Here is the first installment of my “Card Talk” video series. I am excited to bring you along this journey with me !! Let me know if you have questions or ideas.
There have been a lot of questions and conversations around Card Talk in recent days. I start the year with Card Talk with my fourth graders and, when I taught third grade, I did it with them, too (though different topics). I thought I'd do a series of video posts about how I structure it, what my goals are, what happens with input and output, and what "stretching" activities I do. ("Stretching activities"... Is that a real expression? If it isn't, I think it should be. I have a tendency to make phrases up, or rename something that already has an established term!)
Anyway, I just wanted to give y'all a heads up and a teaser for what's to come. (PLUS, if I put it out in the Interwebs, I HAVE to do it, right?!) I plan on recording my first video this weekend to set the stage.
In the meantime, check out this video from two years ago, the first year I did my "Hungry Planet" unit (outlined in this post). It's sort of mid-unit, and short, but it will least give you a preview of things to come.
Talk to you soon!
There are no words to express how unbelievably excited and honored I am to be part of an incredible community of teachers and coaches this year. Join me, my friend and colleague Tina Hargaden, and a host of other top-notch teachers in the CI Liftoff Curriculum Club! Use this special link to sign up; registration ends on Sunday, 8 September.
Tina is the author of A Natural Approach to the Year and the owner of the CI Liftoff Facebook Group. Her latest brain child, this Curriculum Club, has lesson plans, a curriculum framework, weekly office hours, and webinars with special guests including Justin Slocum Bailey and Annabelle Williamson, AKA La Maestra Loca. Added bonus-earn PD credit!! The support that you will receive through this group will help you feel confident about your teaching. PLUS, you'll be less stressed, and what's better than that?!?!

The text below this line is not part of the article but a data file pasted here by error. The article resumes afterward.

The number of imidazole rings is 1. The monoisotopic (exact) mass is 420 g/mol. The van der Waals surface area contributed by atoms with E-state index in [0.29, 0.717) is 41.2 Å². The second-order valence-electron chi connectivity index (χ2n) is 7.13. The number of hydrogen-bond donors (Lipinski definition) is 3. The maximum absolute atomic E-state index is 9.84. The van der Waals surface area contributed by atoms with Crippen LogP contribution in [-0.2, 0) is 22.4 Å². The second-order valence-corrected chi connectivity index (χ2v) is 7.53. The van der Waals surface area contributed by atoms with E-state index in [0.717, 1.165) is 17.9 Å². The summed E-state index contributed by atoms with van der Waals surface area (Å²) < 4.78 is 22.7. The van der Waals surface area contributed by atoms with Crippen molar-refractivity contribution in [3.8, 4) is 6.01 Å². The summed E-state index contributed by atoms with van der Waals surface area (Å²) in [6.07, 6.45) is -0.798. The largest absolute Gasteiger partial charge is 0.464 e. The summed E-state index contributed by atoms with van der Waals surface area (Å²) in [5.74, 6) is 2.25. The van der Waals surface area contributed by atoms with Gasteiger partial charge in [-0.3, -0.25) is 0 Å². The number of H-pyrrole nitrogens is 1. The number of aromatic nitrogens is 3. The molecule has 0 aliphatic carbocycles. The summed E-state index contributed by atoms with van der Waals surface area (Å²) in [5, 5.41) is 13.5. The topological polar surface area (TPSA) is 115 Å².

Please don't hesitate to let me know if you have any questions. I ran my first office hours yesterday; I learned so much from the participants and it was an inspiring and educational experience for all involved. It truly is an incredible program, so please consider joining us.
Here is what some fellow New England teachers are saying about CI Liftoff and the Curriculum Club:
"I am 100% obsessed with Stepping Stones. I'm LOLing as I read this incredible book. Last year, I followed ANATTY with my students K-8, but this fall I'll be teaching Spanish 1 and 2 to HIGH SCHOOLERS! I am so humbled to have achieved this personal goal so early in my career as a language teacher. I have you and this group to thank! Your ideas, encouragement, and positivity were essential during my first year as a teacher last year. I would have gone nuts without you all!"
"Can I just say that ... today, [I am] actually sitting here watching my daughter swim and NOT stressing about what I’m going to do with my students next week? Because I’m totally not stressing! Finally! I’m brand new to all of this CI and I feel like I could cry at how awesome this Curriculum Club is. I signed up yesterday and there it was—daily, scripted out, “say this and then do that” step by step. To feel such support is beyond anything I could have hoped for. Here’s also hoping that my lack of stress will be an advertisement to the rest of my WL to give this new stuff a try too!"
The Hartford Area Career and Technical Center connected to Hartford High School here in White River Junction, VT, opened its doors and welcomed us. The classrooms were perfect, we had a fantastic place for lunch, and the staff was accommodating and incredibly helpful. We are grateful to Charlie and Doug and the whole crew over there.